In 1563 his prized general, Wilhelm von Grumbach attacked Würzburg and plundered the city and compelled the chapter and the bishop to restore his lands. He was placed under the imperial ban, but John Frederick II refused to obey the order of the Emperor Maximilian II to withdraw his forces. Meanwhile, Grumbach plotted the assassination of Saxon elector, Augustus; because of this, an end to alliances both inside and outside of Germany came about. In November 1566 John Frederick was placed under the imperial ban, placed against Grumbach earlier in the year, Augustus marched against Gotha. Resistance from the people of Gotha was not forthcoming, a mutiny led to the defeat of the town. Grumbach was delivered to his foes, after being tortured, was executed at Gotha on 18 April 1567; the Emperor imposed the Reichsacht over the current Elector of Saxony. The Reichsexekution was put into effect, in which John William, John Frederick's own brother, took part. After a siege of his castle in Gotha in 1566, John Frederick was defeated and spent the rest of his life as an imperial prisoner.
His possessions were confiscated by the emperor and handed over to John William, who became the sole ruler of the whole duchy of Saxony. In Weimar on 26 May 1555 John Frederick II married his first wife Agnes of Hesse, Dowager Electress of Saxony. Six months she suffered a miscarriage and died, on 4 November 1555. In Weimar on 12 June 1558 John Frederick II married his second wife Countess Palatine Elisabeth of Simmern-Sponheim, daughter of the Frederick III, Elector Palatine, they had four sons: John Frederick Frederick Henry John Casimir, Duke of Saxe-Coburg John Ernest, Duke of Saxe-Eisenach Later, the Emperor used the two surviving sons of John Frederick II against their uncle, John William. The duchy of Saxony was divided into three parts; the older son, John Casimir, received Coburg, the younger, John Ernest, received Eisenach. John William retained only the smaller part, the limited region of Weimar, but he added to his duchy the districts of Altenburg and Meiningen. Since it has several Ernestine dynasties, Thuringia was given in this division, the total possession of the Wettins that had always bordered each other were no longer combined.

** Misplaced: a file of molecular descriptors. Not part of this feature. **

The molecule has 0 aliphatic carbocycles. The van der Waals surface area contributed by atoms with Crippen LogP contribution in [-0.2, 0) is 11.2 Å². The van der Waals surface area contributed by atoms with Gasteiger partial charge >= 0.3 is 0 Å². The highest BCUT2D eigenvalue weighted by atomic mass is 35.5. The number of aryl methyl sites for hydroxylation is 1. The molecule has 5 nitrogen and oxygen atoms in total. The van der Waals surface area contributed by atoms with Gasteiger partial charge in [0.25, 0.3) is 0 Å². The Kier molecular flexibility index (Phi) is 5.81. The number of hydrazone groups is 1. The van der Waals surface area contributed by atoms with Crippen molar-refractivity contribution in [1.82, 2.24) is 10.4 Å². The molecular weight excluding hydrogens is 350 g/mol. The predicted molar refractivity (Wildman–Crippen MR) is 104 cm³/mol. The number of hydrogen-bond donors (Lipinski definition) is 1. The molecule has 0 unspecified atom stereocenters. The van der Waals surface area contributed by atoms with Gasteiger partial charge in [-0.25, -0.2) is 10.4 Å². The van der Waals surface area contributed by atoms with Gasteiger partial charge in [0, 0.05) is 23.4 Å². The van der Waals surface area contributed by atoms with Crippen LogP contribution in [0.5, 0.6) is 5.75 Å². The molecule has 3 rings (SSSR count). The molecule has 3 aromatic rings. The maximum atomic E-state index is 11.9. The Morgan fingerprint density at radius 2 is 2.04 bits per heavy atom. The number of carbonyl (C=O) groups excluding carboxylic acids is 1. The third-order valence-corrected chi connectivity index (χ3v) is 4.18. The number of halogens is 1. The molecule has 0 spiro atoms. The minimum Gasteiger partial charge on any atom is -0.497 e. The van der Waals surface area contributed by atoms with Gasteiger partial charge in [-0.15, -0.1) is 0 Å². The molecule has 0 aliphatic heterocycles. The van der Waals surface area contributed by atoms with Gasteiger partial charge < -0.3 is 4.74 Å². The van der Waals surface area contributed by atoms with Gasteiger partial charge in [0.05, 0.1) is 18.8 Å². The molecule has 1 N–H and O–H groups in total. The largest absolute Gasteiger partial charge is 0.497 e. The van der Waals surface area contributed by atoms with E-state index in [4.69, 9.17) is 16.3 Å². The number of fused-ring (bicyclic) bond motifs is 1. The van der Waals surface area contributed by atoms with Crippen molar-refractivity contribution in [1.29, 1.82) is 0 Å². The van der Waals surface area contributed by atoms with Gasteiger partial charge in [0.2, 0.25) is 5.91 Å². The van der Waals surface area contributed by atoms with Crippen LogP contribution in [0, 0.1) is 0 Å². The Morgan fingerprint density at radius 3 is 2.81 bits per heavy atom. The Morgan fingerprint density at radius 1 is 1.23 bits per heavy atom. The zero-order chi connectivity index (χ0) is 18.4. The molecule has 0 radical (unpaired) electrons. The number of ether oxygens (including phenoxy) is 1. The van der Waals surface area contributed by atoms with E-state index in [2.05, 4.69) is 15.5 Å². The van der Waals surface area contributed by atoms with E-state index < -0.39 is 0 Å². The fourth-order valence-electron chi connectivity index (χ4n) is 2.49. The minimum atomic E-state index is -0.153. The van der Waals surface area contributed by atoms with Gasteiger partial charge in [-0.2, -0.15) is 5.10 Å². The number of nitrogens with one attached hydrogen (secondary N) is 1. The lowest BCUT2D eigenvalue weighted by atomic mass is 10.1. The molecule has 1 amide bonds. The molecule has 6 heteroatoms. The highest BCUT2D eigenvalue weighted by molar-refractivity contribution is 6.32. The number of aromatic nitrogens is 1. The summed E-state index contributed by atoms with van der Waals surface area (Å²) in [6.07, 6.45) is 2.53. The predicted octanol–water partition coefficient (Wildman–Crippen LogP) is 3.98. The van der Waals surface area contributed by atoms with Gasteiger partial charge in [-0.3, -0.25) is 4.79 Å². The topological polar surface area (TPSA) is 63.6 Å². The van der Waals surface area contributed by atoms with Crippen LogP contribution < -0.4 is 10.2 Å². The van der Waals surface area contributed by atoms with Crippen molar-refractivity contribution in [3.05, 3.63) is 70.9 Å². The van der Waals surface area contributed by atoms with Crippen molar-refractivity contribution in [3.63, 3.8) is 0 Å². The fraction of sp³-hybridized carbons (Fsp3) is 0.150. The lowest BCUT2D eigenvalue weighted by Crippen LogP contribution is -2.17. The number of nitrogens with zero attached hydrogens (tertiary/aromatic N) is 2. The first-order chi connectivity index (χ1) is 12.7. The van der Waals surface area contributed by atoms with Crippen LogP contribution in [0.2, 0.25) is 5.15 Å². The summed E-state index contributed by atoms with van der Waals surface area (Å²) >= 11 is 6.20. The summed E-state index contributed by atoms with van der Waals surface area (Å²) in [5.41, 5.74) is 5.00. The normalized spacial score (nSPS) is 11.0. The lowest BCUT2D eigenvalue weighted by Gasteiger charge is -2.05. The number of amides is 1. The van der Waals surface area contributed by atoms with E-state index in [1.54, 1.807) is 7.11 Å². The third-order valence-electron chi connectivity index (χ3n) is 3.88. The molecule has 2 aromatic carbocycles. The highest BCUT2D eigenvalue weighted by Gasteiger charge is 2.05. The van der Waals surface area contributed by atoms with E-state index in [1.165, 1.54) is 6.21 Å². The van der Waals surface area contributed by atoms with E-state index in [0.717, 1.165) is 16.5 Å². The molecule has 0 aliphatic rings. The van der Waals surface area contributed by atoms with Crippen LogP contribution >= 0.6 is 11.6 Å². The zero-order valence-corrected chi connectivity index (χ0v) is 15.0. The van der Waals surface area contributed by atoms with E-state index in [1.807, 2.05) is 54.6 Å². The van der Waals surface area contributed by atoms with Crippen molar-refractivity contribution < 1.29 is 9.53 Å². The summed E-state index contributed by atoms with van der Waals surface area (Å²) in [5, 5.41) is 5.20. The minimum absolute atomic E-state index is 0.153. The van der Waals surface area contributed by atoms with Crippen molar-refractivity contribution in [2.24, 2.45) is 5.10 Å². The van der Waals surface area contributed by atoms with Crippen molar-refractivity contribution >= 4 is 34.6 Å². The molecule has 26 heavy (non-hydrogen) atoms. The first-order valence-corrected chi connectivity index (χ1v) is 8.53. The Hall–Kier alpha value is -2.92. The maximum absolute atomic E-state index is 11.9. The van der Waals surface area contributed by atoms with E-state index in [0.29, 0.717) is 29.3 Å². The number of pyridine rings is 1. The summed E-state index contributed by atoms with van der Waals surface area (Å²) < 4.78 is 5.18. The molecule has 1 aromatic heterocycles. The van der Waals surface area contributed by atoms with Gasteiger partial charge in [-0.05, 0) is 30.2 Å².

From John William descends the house of Saxe-Weimar and the first house of Saxe-Altenburg, which separated from Saxe-Weimar. John Frederick II died in 1595 and was buried in a large tomb by sculptor Nikolaus Bergner at Morizkirche at Coburg, which his son John Casimir built for him and his wife, Elisabeth; the coffins are today in the crypt beneath the church. Karl August Engelhardt: Johann Friedrich der Mittlere, von Bösewichtern verblendet, in Gotha belagert, und bis an sein Ende gefangen. Gerlach, Dresden 1797. Ernst Wülcker: Johann Friedrich, Herzog zu Sachsen. in: Allgemeine Deutsche Biographie. Band 14, Duncker & Humblot, Leipzig 1881, pp. 330–343. Thomas Klein, "Johann Friedrich II.", Neue Deutsche Biographie, 10, Berlin: Duncker & Humblot, p. 530 Joachim Kruse: Herzog Johann Friedrich II. Der Mittlere von Sachsen und das ernestinische Familienepitaph in St. Moriz, vollendet 1598. Vol. I. in: Jahrbuch der Coburger Landesstiftung 52 pp. 1–334